Speeches by recipients were educational, heartfelt and meaningful and nominees everywhere were seen congratulating each other. "Although we did not win, we feel extremely proud to make it into the finals and be among the brightest minds of our business community," beamed Yoree Grozenok, Owner of 1-800-GOT-JUNK and Finalist in the Sustainability Category.   "We are very humbled and honored to win the Mid-size Business of the Year award," gushed Angie Kraushar of SK Form & Finish, "Our team had an incredible night".

    This year's Award Ceremony was a great reflection of the passion, entrepreneurial & community spirit of our region as well as further proof of yesterday's statistical release naming Kelowna second best place in the Nation to start a business. 
  • Cloud Accounting in Canada
    Oct 14, 2015

    A common question posed by business owners like you to accounting professionals here in Canada: What’s the best way for a small business owner to generate business income / expense statements and file tax returns efficiently? The answer? It depends: Some people are comfortable working in Excel spreadsheets and use these to start, while others endeavor to learn some sort of desktop accounting software. As your business grows or your financial reporting requirements change, you might find yourself exploring other, more advanced, options or perhaps hiring an accountant to help manage your books. If you decide to make a switch in accounting software, it can be overwhelming.

    There are several available in the Canadian marketplace, but the most popular desktop software among small business owners in Canada is Sage 50 (which was formerly Simply Accounting) or Quickbooks. Some things that frustrate small business owners with these types of desktop accounting software programs include the joys of downloading and installing it, figuring out how to create the kinds of invoices and reports required, and attempting to manage inventory. There are also program updates to contend with and necessary backups to guard against technological failures. If you do need an accountant, you have to hope that your desktop accounting software is compatible with theirs. Desktop accounting software typically starts at a cost of about $500 with fees for adding more than two users the norm. At the end of every month small business owners need to spend time reconciling monthend bank statements with entries, carefully tracking receipts in case you end up being audited. Payroll functionality with desktop accounting software is variable. Does this seem a bit of a clunky process in today’s online world? It is!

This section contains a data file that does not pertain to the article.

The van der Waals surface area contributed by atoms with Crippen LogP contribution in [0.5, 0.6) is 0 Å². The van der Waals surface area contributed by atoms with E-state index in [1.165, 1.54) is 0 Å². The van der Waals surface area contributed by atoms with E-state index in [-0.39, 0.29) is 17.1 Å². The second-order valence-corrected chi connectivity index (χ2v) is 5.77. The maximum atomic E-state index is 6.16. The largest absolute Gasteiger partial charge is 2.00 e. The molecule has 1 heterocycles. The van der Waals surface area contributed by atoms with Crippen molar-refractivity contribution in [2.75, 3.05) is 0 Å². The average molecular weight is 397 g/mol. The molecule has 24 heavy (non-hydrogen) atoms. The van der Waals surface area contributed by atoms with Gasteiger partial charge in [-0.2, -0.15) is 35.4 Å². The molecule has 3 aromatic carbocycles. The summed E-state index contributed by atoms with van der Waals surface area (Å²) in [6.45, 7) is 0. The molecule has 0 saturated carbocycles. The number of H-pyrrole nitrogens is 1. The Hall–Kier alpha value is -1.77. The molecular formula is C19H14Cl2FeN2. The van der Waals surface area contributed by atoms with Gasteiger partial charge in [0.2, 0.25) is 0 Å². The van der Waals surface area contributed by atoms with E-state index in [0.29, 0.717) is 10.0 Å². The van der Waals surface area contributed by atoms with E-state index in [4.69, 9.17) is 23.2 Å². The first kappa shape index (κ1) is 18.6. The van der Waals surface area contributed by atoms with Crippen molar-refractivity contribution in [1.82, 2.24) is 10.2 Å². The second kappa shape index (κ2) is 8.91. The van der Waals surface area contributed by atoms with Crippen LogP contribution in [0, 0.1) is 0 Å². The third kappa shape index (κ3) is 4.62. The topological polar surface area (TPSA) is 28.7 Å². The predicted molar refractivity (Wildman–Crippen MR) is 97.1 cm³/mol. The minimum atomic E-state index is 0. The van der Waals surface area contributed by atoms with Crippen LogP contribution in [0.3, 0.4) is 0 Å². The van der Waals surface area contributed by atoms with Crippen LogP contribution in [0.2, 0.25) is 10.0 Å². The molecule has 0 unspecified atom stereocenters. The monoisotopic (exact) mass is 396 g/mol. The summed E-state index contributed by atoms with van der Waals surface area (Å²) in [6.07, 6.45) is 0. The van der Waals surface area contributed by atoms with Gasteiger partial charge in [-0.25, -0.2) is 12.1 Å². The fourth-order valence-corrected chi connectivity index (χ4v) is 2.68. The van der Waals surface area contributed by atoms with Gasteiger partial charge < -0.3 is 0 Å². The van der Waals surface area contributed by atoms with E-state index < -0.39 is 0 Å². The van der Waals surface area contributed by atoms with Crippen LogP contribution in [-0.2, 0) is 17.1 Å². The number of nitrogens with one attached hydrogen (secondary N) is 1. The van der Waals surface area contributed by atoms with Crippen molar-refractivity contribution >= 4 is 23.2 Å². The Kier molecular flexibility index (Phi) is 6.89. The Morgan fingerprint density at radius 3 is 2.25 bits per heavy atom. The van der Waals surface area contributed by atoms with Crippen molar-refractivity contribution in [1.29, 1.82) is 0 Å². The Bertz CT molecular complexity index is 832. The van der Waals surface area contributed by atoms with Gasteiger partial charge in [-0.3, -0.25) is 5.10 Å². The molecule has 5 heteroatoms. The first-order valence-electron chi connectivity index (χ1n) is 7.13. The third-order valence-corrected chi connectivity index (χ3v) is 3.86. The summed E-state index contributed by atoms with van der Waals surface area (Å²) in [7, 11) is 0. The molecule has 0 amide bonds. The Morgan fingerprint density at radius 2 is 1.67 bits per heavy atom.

If you would like a better, easier, faster way to manage your business financials, move your business forward with XERO the world’s “beautiful accounting software” and experience the freedoms that operating “in the cloud” will allow you to enjoy! When you switch your business accounting to Xero, you say farewell to downloads, installs, upgrades, and backups because you no longer need a server! If that sounds too good to be true, just wait because there’s more: You can login to Xero from any device wherever you are in the world and check how your business is operating so you can make timely, informed decisions. As an accountant, CarolAnn Brouwer spent much of her career training businesses on how to use desktop accounting software in Canada. But when she heard about “cloud accounting”, she did some “due diligence” to find out what it all meant for security, users, and accessibility, and “ I soon realized that this was going to be a game changer for Canadian smalland mediumsized business owners”, she says. Her favourite cloud accounting solution? Xero. Below are a few of the many reasons she recommends making the switch:

    ● No more downloads, installs, or updates. Truly you will never need to do this again – ever! Just login.

    ● You can access your accounting on any device from wherever you are in the world.

    ● No more endofthemonth bank statement reconciliation headaches because your bank feeds reconcile to the bank items in Xero daily – fast and simple.

    ● Users? How does unlimited sound? With no extra fees!

    ● Assign and manage various roles to your staff (who can even work from home).

    ● Setup foreign currency within seconds, plus have currency gains or losses calculated for you as accounting in the cloud with Xero has you connected to XE.com.

    ● Easily keep track of receipts; simply take a picture with your smartphone or other device and attach it to the invoice.

    ● Need to invoice an entire group? Create just one version and share.

    ● App Integration is important to Xero and with more than 400 available if you need more than the basics you can select a solution that’s just right for your business.

    ● It’s simple and easy to use – designed for the business owner.

    Would you like to know more about moving from your current accounting system to Xero ? You are invited to join us on Thursday November 5, 2015 at Kelowna Chamber of Commerce where Xero Global Trainer and founder of Accounting Anywhere , CarolAnn Brouwer, will speak about Cloud Accounting in Canada. She will demonstrate the highlights and answer any questions you might have about switching to Xero. Register early as seating is limited.